When I looked up from researching songs and such, I realized we were travelling on one of the most beautiful and dazzling bridges in the whole wide world. Okay, I might be wrong; I haven’t actually been on that many bridges, but I can’t imagine this wouldn’t be in the running for most magnificent, with multiple golden spires like this one.
Here I am at my student Ganyaa’s school in Ayutthaya Province, with a charming and dear gathering of students who have just finished playing Thai classical music for our listening pleasure. (Video to come.) Some students are wearing their Girl Guides and Boy Scouts uniforms. To my left is Principal Ganyaa, and to my right is the charming and delightful teacher, Ajarn Preeda. So sorry I do not have a photograph of Ajarn Khwunta, who was visiting the school that day, and kindly took these photographs for me.
Here I am in front of one of the welcoming signs in my honor, with Principal Ganyaa, my former student, and Ajarn Sawang, who teaches Thai classical music to the students each week.
So many moments, both majorly dramatic and everyday ones. How lovely to be riding along the highway, looking out at rice fields and schools and towns and snack stands and daily life. Every moment felt precious and deep and rich and sweet.
An early morning stroll in my town, Thatum, passing a banana tree flanked by two major patches of lemongrass.
It wasn’t a research trip, but culinary treasures found me constantly, including this delightful noodle vendor whose “kwaytiow reua”, boat noodles, were fantastic, even at 3 pm on a steamy-hot afternoon. I wish I had me a bowl right now. Just one of the small reasons to get back over there, not that I don’t have a gracious plenty of irresistible reasons, (dear and beloved people) without even going to the category of Thai food.
My last night, I was welcomed by Ajarn Ruchirek and Ajarn Pallop, friends of Miss Nattayabhorn, who hosted me in their lovely home for a wonderful (and most delicious) farewell dinner and a good night’s rest before my long plane journey. Here are Miss Nattayabhorn and Principal Ganyaa to my left, and Ajarn Ruchirek and Ajarn Pallop to my right.
Back at the airport, on the morning of July 20th, 2012. It’s about 3 a.m. Thai time. People were sleeping; but not Miss Nattyabhorn and her husband, who got up super-early to drive me there and see me off on my journey home.
So many amazing, powerful, hilarious, sweet, rich and indelible memories from a relatively short journey: All of twelve days. So many people, so much generosity and kindness. Details will flow here, over time. For now, I must say that without this good and dear person, Ajarn Riat Prombut, (with his lovely wife Ajarn Ampai), who was my student back in Thatum Surin in the mid 1970′s, this journey would not have happened. Dedicated, energetic, generous, and so very patient (!) and creative in getting me where I wanted to go. Even on the last day, when I wanted to visit PCV Christine Duffy, but forgot to get the address, much less any directions, Ajarn Riat made it happen. Before and during my trip, he planted the seeds, made the connections, arranged and adapted, and created a glorious sweet visit I will never forget.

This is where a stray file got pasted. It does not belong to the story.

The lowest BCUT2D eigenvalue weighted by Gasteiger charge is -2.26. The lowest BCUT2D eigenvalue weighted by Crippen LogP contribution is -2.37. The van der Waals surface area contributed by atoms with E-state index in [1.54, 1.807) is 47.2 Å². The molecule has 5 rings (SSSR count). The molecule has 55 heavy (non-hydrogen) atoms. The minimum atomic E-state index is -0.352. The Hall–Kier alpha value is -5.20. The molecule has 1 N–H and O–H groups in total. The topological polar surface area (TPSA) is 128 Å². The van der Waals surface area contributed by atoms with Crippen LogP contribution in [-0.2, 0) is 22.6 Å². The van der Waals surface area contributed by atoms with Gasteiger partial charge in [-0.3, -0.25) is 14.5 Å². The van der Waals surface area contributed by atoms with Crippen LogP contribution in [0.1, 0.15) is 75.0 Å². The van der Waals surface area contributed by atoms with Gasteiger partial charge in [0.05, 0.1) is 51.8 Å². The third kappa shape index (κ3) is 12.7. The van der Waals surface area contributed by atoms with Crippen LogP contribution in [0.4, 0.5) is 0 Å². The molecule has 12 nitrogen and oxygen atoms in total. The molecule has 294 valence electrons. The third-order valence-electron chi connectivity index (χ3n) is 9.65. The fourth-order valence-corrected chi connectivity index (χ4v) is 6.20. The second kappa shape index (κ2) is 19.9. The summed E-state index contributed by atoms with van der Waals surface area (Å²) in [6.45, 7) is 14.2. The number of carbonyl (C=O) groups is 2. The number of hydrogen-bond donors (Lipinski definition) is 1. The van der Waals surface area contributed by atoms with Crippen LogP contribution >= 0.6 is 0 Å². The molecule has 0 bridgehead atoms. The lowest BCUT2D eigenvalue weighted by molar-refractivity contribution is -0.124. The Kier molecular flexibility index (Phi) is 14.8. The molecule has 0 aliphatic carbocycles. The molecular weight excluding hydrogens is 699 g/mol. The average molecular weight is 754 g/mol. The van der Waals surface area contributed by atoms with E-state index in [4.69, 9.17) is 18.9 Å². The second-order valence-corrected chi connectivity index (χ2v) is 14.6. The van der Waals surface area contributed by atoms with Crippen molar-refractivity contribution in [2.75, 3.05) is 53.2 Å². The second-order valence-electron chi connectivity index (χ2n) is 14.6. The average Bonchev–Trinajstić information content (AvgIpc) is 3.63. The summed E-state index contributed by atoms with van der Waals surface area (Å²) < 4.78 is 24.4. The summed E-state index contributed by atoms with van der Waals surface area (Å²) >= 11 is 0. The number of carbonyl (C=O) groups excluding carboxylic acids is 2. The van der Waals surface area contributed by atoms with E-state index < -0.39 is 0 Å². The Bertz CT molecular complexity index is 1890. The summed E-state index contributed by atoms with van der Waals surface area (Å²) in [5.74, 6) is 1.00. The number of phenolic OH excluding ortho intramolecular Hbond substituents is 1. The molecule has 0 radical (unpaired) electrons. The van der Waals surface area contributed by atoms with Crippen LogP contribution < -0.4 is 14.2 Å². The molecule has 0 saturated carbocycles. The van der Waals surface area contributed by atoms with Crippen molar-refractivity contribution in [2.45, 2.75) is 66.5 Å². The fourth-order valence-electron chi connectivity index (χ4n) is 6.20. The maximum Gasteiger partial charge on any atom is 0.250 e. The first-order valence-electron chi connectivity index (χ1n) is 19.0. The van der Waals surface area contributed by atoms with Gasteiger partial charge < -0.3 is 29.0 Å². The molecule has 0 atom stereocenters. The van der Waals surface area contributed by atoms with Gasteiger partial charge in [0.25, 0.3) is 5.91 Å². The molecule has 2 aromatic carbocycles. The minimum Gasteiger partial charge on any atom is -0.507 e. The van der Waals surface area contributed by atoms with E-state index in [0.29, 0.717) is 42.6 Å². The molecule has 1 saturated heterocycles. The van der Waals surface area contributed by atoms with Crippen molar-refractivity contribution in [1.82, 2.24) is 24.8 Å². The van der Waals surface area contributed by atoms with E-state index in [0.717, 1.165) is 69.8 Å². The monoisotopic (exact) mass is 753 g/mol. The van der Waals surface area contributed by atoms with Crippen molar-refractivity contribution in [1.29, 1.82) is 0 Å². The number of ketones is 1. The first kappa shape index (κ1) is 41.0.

My plane took off at 5:45 a.m., and my last glimpse of Thailand left me hungry for more. (Delta Airlines Bangkok/Tokyo/Atlanta/RDU). It’s not a matter of whether to go back; it’s only a matter of when. I am working on it. Meantime, so much to remember, contemplate and enjoy, and share here, over time.
Leaving Thailand was difficult and sad. It felt like I had just gotten started on a new chapter, while in the process of revisiting an old chapter; remembering and reflecting while feasting on Thai food and enjoying reunions with so many dear and wonderful people. But how good it felt to come on back home. I missed my family so much. Next time they must come along with me! On my first afternoon back home, the hot (HOT!) summer sky cracked wide open with a thunder and lightning storm of Biblical proportions, the way that North Carolina thunderstorms can do. As the storm was moving out, I ventured out into the front yard and found this double rainbow. It felt personal. Auspicious, appropriate, comforting, sweet. It was and is good to be home, and it’s good to be thinking about my next Thai adventure.